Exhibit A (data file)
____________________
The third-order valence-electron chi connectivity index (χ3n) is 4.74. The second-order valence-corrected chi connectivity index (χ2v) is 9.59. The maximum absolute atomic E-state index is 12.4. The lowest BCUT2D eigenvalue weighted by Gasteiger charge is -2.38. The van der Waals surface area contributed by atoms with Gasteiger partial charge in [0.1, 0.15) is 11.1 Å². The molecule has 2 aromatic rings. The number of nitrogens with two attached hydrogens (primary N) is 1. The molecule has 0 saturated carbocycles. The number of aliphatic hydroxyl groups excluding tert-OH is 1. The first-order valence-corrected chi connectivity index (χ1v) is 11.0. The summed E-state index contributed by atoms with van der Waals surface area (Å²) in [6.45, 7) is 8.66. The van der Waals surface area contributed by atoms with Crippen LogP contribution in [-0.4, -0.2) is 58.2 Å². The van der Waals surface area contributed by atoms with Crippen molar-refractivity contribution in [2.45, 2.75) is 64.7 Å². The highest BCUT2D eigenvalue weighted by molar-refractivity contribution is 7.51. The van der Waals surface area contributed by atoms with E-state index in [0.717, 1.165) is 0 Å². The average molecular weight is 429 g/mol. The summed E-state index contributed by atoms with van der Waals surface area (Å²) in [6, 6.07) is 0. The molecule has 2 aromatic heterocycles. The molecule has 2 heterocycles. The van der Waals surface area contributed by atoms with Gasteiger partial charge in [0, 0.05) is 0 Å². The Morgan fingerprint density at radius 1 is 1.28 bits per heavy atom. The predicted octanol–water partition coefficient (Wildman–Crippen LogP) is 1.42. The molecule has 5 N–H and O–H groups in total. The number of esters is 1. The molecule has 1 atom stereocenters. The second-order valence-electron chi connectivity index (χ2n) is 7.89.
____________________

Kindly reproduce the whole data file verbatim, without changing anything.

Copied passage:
The third-order valence-electron chi connectivity index (χ3n) is 4.74. The second-order valence-corrected chi connectivity index (χ2v) is 9.59. The maximum absolute atomic E-state index is 12.4. The lowest BCUT2D eigenvalue weighted by Gasteiger charge is -2.38. The van der Waals surface area contributed by atoms with Gasteiger partial charge in [0.1, 0.15) is 11.1 Å². The molecule has 2 aromatic rings. The number of nitrogens with two attached hydrogens (primary N) is 1. The molecule has 0 saturated carbocycles. The number of aliphatic hydroxyl groups excluding tert-OH is 1. The first-order valence-corrected chi connectivity index (χ1v) is 11.0. The summed E-state index contributed by atoms with van der Waals surface area (Å²) in [6.45, 7) is 8.66. The van der Waals surface area contributed by atoms with Crippen LogP contribution in [-0.4, -0.2) is 58.2 Å². The van der Waals surface area contributed by atoms with Crippen molar-refractivity contribution in [2.45, 2.75) is 64.7 Å². The highest BCUT2D eigenvalue weighted by molar-refractivity contribution is 7.51. The van der Waals surface area contributed by atoms with E-state index in [0.717, 1.165) is 0 Å². The average molecular weight is 429 g/mol. The summed E-state index contributed by atoms with van der Waals surface area (Å²) in [6, 6.07) is 0. The molecule has 2 aromatic heterocycles. The molecule has 2 heterocycles. The van der Waals surface area contributed by atoms with Gasteiger partial charge in [0, 0.05) is 0 Å². The Morgan fingerprint density at radius 1 is 1.28 bits per heavy atom. The predicted octanol–water partition coefficient (Wildman–Crippen LogP) is 1.42. The molecule has 5 N–H and O–H groups in total. The number of esters is 1. The molecule has 1 atom stereocenters. The second-order valence-electron chi connectivity index (χ2n) is 7.89.